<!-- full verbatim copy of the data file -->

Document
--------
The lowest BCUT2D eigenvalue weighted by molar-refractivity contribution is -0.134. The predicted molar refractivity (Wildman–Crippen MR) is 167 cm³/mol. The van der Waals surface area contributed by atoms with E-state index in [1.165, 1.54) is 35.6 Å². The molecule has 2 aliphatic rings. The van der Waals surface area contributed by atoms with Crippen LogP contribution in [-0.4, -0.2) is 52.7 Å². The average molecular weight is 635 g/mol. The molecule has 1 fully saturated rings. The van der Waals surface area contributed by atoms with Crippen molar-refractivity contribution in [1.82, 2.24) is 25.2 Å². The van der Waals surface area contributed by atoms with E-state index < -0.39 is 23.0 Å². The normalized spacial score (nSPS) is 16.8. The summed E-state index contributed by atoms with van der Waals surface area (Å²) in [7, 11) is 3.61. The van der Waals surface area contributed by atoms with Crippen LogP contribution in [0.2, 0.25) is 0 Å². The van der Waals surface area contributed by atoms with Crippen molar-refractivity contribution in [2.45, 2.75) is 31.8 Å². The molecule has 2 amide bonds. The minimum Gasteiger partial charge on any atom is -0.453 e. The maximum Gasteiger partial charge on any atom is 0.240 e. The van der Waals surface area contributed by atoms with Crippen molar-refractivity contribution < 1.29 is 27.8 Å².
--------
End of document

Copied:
The lowest BCUT2D eigenvalue weighted by molar-refractivity contribution is -0.134. The predicted molar refractivity (Wildman–Crippen MR) is 167 cm³/mol. The van der Waals surface area contributed by atoms with E-state index in [1.165, 1.54) is 35.6 Å². The molecule has 2 aliphatic rings. The van der Waals surface area contributed by atoms with Crippen LogP contribution in [-0.4, -0.2) is 52.7 Å². The average molecular weight is 635 g/mol. The molecule has 1 fully saturated rings. The van der Waals surface area contributed by atoms with Crippen molar-refractivity contribution in [1.82, 2.24) is 25.2 Å². The van der Waals surface area contributed by atoms with E-state index < -0.39 is 23.0 Å². The normalized spacial score (nSPS) is 16.8. The summed E-state index contributed by atoms with van der Waals surface area (Å²) in [7, 11) is 3.61. The van der Waals surface area contributed by atoms with Crippen LogP contribution in [0.2, 0.25) is 0 Å². The van der Waals surface area contributed by atoms with Crippen molar-refractivity contribution in [2.45, 2.75) is 31.8 Å². The molecule has 2 amide bonds. The minimum Gasteiger partial charge on any atom is -0.453 e. The maximum Gasteiger partial charge on any atom is 0.240 e. The van der Waals surface area contributed by atoms with Crippen molar-refractivity contribution < 1.29 is 27.8 Å².